In order to identify the target, imaging techniques are used (merging of CT and MR), permitting a direct visualization of the structures, or an indirect calculation measuring the distances from known references and comparing them with an atlas. Later, during surgery, the recording of the neuronal action potentials through a microelectrode, implanted with the aid of a stereotactic system, confirms the location of the target nucleus, defines the somatomotor area, and delimitates the frontiers with other structures [18-21]. 

Once the target is identified, the surgical procedure can consist either of a thermolesion (pallidotomy, subthalamotomy), or the implantation of a macroelectrode within the nucleus that later will be connected to a pulse generator, permitting the deep brain stimulation (DBS) in a chronic way. 

DBS, of which we are commemorating the first 25 since the first implant, permits the programming of the stimulator in such a way that undesirable side effects through the stimulation of structures near the target are avoided. Also, it provokes less side effects over cognitive and language aspects that the definitive lesion.


Thus, functional neurosurgery brings us the opportunity to study the physiology of BG in the parkinsonian human though the recording of the neuronal activity in vivo, constituting the most direct approximation to the study of the functional state of the nervous system. And this can be made in two ways: the recording of the unitary neuronal activity during the microelectrode insertion at surgery, and the recording of the local field potentials (LFP) through the implanted macroelectrode before its definitive connection to the pulse generator. 

LFP possibly represent the sum of the simultaneous afferent dendritic currents of a huge number of neurons, being thus not only a measure of the activity of a neuronal group, but also of a functional state of synchrony in the postsynaptic activity of this group of neurons [22].

The analysis of the LFP in implanted patients has shown the presence of an important oscillatory activity [24-32]. The analysis of this oscillatory activity has risen a great interest in the scientific community, and even if its functional role is still to be determined, the most attractive aspect of this activity is its implication in information coding processes that promote synchrony between neurons from the same or distant areas involved in a concrete motor, perceptive or cognitive activity [33]. 

The study of LPF is much more profitable than that of the intraoperative activity, since it permits to explore the patient in a much more comfortable and permissive situation than inside the operating room, being it possible to study the patient while applying motor and cognitive paradigms or pharmacologic tests.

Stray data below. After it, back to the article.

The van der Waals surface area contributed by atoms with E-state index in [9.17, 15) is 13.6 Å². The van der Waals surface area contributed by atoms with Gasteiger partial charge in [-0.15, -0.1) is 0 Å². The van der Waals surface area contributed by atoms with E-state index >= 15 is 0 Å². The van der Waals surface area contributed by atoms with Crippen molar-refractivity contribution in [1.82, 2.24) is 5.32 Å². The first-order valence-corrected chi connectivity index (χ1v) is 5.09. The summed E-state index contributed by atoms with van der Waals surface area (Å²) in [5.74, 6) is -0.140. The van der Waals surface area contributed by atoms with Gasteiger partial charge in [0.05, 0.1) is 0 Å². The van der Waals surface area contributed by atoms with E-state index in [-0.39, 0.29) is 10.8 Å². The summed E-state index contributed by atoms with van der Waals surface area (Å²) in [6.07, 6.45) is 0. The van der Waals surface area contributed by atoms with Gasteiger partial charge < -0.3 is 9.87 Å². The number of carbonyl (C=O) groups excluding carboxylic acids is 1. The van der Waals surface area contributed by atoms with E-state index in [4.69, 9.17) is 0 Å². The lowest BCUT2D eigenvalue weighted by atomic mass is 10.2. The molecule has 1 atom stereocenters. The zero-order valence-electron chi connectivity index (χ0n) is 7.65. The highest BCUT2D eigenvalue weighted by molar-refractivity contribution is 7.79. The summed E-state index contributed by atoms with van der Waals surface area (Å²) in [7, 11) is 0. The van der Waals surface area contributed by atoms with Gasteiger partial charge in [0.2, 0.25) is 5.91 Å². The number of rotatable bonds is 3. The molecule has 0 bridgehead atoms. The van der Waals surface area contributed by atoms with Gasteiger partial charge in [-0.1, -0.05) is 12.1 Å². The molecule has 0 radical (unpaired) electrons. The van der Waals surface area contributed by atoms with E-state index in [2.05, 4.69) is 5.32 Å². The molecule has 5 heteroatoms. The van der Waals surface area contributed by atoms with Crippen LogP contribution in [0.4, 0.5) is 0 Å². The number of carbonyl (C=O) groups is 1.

The analysis of LFP is similar to that of other signals reflecting the activity of a neuronal group, such as the electroencephalographic activity (EEG). Its most basic tool is the fast Fourier transform (FFT), which provides the power spectrum of the analyzed signal, and is a static measure, i.e., it measures the contribution of each fundamental frequency to the signal, without having into account the time factor. If the dynamic behavior, such as the changes in the oscillations at several frequencies along time, is to be measured, then the time-frequency transforms may be used. These provide a representation showing the evolution of the energy corresponding to each frequency along the time. Also, the response of the neuronal activity to a concrete stimulus or event can be recorded, determining the amplitude of the signal at a particular frequency in each sweep, and promediating the signal to obtain desynchronization (ERD) or synchronization (ERS) response patterns [34,35]. 

The oscillatory activity recorded in implanted patients can be characterized in different frequency bands, conventionally called theta, alpha, beta and gamma, in relationship to the frequency ranges known in EEG, although they do not correspond exactly to each other. 

Since the first evidence of these bands was published in 2001 [23] a fact which was confirmed by later studies [24-32,36] was that this oscillatory activity was modulated by the dopaminergic activation state, in such a way that in the absence of medication (OFF medication) the beta band (10 - 30 Hz) was predominating in the frequency spectrum, but this situation changed after the intake of levodopa (ON medication), when the beta band attenuated or even disappeared, while a peak in the gamma frequency range (60 - 70 Hz) appeared, dominating the spectrum in ON state, even if inconstantly (Figure 1).